Plaintiff alleges that she worked as a 911-dispatcher for Washington County between 1997 and 2001. (Compl. ¶ 36.) Plaintiff lives in North Branch, Minnesota, where she has lived since 2001. (Id. ¶ 58.) Since 2001, she has been married to Richard Sapp ("Mr. Sapp"). (Id. ¶¶ 37, 38.) Mr. Sapp has a number of ties to St. Paul, where his father was Chief of Police. (Id. ¶¶ 39, 40.) Mr. Sapp has been a police officer since 1997 and has worked for the Minnesota State Fair Grounds and Rush City as a part of the North Branch Police Department. (Id. ¶¶ 41, 42.)

Plaintiff alleges that Mr. Sapp dated Jennifer Rivard ("Rivard") between 1992 and 1997 and that Mr. Sapp and Rivard lived together between 1995 and 1997 when they broke up and lost contact for a number of years. (Id. ¶¶ 43, 44, 45.) Plaintiff alleges that Mr. Sapp called the Brooklyn Park Police Department in the "mid-2000's" and Rivard answered the call and they engaged in "small talk." (Id. ¶ 46.) Plaintiff alleges that when she and Mr. Sapp received audits of their DVS records, they saw that someone had repeatedly obtained their driver's license information around the time of Mr. Sapp's call to the Brooklyn Park Police Department. (Id. ¶ 47.) Plaintiff and Mr. Sapp believed it was Rivard who had obtained their information.[3] (Id. ) Plaintiff alleges she has never met Rivard. (Id. ¶ 48.) Plaintiff alleges that she and her husband talked with a Lieutenant with the Brooklyn Park Police Department about the accesses and he confirmed that Rivard had looked them up in Brooklyn Park. (Id. ¶¶ 49, 50.) Plaintiff alleges she and Mr. Sapp were concerned Rivard looked up their home address to stalk them. (Id. ¶ 52.)

Plaintiff further alleges that on May 15, 2009, the Minneapolis Star Tribune published an article about her and her siblings, one of whom is married to a Minneapolis police officer. (Id. ¶¶ 53, 54.) Plaintiff alleges her DVS audit shows she was looked up by the Minnesota Department of Natural Resources ("DNR") the day after the article appeared and that a letter from the DNR confirmed that the lookup was not for an official purpose. (Id. ¶¶ 55, 56.)

Plaintiff sought an audit of the lookups associated with her information in the DVS database, which she received on January 29, 2013. (Id. ¶¶ 249-251.) Plaintiff alleges that her name, not her driver's license number or license plate number, were accessed nearly sixty times since 2003. (Id. ¶¶ 252, 253.) Plaintiff alleges that there were a number of simultaneous accesses of her information and Mr. Sapp's information. (Id. ¶¶ 147, 148.) Plaintiff alleges that she was looked up numerous times at odd hours of the day. (Id. ¶¶ 149-162.) Plaintiff further alleges that she had never been driving late or otherwise out in a number of cities where lookups occurred at night. (Id. ¶¶ 151-163.) Plaintiff repeatedly alleges she has never been charged with a crime or sought police assistance, except for one traffic ticket ten years ago. ( See, e.g., id. ¶¶ 168, 255-56, 264.)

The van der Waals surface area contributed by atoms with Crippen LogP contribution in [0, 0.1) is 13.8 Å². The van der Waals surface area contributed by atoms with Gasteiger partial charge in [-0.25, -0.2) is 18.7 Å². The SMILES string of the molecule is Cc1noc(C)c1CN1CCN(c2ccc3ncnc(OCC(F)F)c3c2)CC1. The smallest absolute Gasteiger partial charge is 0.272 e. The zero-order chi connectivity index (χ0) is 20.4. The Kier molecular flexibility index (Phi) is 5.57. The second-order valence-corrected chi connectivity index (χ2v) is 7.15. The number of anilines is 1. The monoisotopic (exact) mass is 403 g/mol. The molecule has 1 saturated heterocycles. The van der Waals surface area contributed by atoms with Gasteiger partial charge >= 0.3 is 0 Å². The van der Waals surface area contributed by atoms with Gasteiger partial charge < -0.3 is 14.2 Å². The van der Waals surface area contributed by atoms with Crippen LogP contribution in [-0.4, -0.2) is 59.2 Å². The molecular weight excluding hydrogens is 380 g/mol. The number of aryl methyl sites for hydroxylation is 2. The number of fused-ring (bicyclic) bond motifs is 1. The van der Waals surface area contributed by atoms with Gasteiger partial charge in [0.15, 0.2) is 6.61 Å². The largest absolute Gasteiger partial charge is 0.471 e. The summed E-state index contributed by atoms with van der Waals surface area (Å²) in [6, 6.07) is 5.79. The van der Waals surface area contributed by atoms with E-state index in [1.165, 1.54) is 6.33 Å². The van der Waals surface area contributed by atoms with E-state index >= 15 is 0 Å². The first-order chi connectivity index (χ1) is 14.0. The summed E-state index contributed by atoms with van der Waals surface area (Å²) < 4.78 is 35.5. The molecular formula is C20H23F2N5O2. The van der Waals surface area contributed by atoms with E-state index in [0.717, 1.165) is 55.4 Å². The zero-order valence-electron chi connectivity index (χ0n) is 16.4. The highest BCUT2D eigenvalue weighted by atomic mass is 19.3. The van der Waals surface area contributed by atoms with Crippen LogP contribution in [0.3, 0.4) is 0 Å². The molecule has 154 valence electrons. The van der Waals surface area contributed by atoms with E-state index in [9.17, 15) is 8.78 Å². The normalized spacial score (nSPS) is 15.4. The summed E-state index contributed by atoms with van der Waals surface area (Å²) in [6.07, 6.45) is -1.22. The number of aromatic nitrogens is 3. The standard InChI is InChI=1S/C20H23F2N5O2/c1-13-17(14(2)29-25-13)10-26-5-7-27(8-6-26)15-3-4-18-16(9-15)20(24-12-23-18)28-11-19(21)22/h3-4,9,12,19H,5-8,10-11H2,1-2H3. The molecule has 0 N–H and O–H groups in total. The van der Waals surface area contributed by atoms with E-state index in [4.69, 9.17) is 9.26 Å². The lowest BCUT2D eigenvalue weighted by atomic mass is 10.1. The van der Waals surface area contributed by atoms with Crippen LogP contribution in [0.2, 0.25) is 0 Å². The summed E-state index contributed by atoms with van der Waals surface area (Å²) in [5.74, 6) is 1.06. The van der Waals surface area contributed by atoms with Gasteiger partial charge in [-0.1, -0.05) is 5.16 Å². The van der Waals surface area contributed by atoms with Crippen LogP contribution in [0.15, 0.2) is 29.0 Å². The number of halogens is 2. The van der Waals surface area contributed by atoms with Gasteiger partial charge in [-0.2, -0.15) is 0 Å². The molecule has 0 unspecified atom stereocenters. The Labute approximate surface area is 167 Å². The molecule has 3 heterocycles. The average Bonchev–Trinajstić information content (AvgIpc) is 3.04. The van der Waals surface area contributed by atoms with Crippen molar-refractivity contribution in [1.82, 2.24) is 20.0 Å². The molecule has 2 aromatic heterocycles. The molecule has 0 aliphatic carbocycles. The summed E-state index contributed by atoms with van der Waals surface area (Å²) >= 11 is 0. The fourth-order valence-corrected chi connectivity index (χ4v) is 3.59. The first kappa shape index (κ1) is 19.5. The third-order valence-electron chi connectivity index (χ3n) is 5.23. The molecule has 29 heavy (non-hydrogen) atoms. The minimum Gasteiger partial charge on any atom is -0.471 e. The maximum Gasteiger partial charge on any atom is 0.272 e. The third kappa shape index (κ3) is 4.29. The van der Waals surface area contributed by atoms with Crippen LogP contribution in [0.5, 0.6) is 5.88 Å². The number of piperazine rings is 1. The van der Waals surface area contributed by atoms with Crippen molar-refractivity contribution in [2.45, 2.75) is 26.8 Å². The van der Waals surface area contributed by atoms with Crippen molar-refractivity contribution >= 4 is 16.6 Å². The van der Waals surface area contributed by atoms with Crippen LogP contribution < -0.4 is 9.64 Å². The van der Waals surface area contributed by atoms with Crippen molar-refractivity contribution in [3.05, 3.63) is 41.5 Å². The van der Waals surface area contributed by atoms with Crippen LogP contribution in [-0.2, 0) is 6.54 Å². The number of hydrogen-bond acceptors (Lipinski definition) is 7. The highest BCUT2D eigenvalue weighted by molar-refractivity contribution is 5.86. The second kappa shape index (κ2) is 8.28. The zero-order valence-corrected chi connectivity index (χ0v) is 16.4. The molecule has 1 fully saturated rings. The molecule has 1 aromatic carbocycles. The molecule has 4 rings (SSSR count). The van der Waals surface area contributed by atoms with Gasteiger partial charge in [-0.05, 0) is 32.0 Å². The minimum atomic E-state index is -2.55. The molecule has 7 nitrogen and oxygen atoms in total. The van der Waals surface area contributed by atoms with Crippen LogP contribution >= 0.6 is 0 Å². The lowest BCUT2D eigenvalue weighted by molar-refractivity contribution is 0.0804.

In her Complaint, Plaintiff asserts only one claim: Violation of the DPPA, 18 U.S.C. § 2721, et seq. (Id. ¶¶ 351-373.) She seeks liquidated, actual and compensatory damages, punitive damages, and injunctive relief. (Id. at Jury Demand ¶¶ 1-6.)

Defendants now move to dismiss the case based primarily on the statute of limitations and for failure to state a claim. ( See Doc. Nos. 18, 24, 31, 37.)

DISCUSSION

I. Legal Standard

In deciding a motion to dismiss pursuant to Rule 12(b)(6), a court assumes all facts in the complaint to be true and construes all reasonable inferences from those facts in the light most favorable to the complainant. Morton v. Becker, 793 F.2d 185, 187 (8th Cir. 1986). In doing so, however, a court need not accept as true wholly conclusory allegations, Hanten v. Sch. Dist. of Riverview Gardens, 183 F.3d 799, 805 (8th Cir. 1999), or legal conclusions drawn by the pleader from the facts alleged, Westcott v. City of Omaha, 901 F.2d 1486, 1488 (8th Cir. 1990). A court may consider the complaint, matters of public record, orders, materials embraced by the complaint, and exhibits attached to the complaint in deciding a motion to dismiss under Rule 12(b)(6). Porous Media Corp. v. Pall Corp., 186 F.3d 1077, 1079 (8th Cir. 1999).